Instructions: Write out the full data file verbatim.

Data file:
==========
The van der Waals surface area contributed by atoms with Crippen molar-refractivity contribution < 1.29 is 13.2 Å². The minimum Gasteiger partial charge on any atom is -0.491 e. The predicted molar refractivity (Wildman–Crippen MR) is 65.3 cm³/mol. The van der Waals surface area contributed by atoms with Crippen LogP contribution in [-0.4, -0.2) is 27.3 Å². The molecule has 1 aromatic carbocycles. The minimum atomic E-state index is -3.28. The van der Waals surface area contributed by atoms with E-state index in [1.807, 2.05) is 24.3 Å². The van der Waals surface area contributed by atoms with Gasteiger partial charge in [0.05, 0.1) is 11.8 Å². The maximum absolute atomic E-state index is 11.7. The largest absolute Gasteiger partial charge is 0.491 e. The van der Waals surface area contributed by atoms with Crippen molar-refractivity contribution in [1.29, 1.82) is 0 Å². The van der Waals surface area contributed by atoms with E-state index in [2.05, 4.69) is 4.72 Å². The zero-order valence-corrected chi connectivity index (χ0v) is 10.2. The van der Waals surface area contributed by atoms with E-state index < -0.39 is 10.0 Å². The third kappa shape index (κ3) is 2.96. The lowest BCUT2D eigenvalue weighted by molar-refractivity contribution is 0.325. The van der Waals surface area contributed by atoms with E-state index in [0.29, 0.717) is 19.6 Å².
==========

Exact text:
The van der Waals surface area contributed by atoms with Crippen molar-refractivity contribution < 1.29 is 13.2 Å². The minimum Gasteiger partial charge on any atom is -0.491 e. The predicted molar refractivity (Wildman–Crippen MR) is 65.3 cm³/mol. The van der Waals surface area contributed by atoms with Crippen LogP contribution in [-0.4, -0.2) is 27.3 Å². The molecule has 1 aromatic carbocycles. The minimum atomic E-state index is -3.28. The van der Waals surface area contributed by atoms with E-state index in [1.807, 2.05) is 24.3 Å². The van der Waals surface area contributed by atoms with Gasteiger partial charge in [0.05, 0.1) is 11.8 Å². The maximum absolute atomic E-state index is 11.7. The largest absolute Gasteiger partial charge is 0.491 e. The van der Waals surface area contributed by atoms with Crippen molar-refractivity contribution in [1.29, 1.82) is 0 Å². The van der Waals surface area contributed by atoms with E-state index in [2.05, 4.69) is 4.72 Å². The zero-order valence-corrected chi connectivity index (χ0v) is 10.2. The van der Waals surface area contributed by atoms with E-state index < -0.39 is 10.0 Å². The third kappa shape index (κ3) is 2.96. The lowest BCUT2D eigenvalue weighted by molar-refractivity contribution is 0.325. The van der Waals surface area contributed by atoms with E-state index in [0.29, 0.717) is 19.6 Å².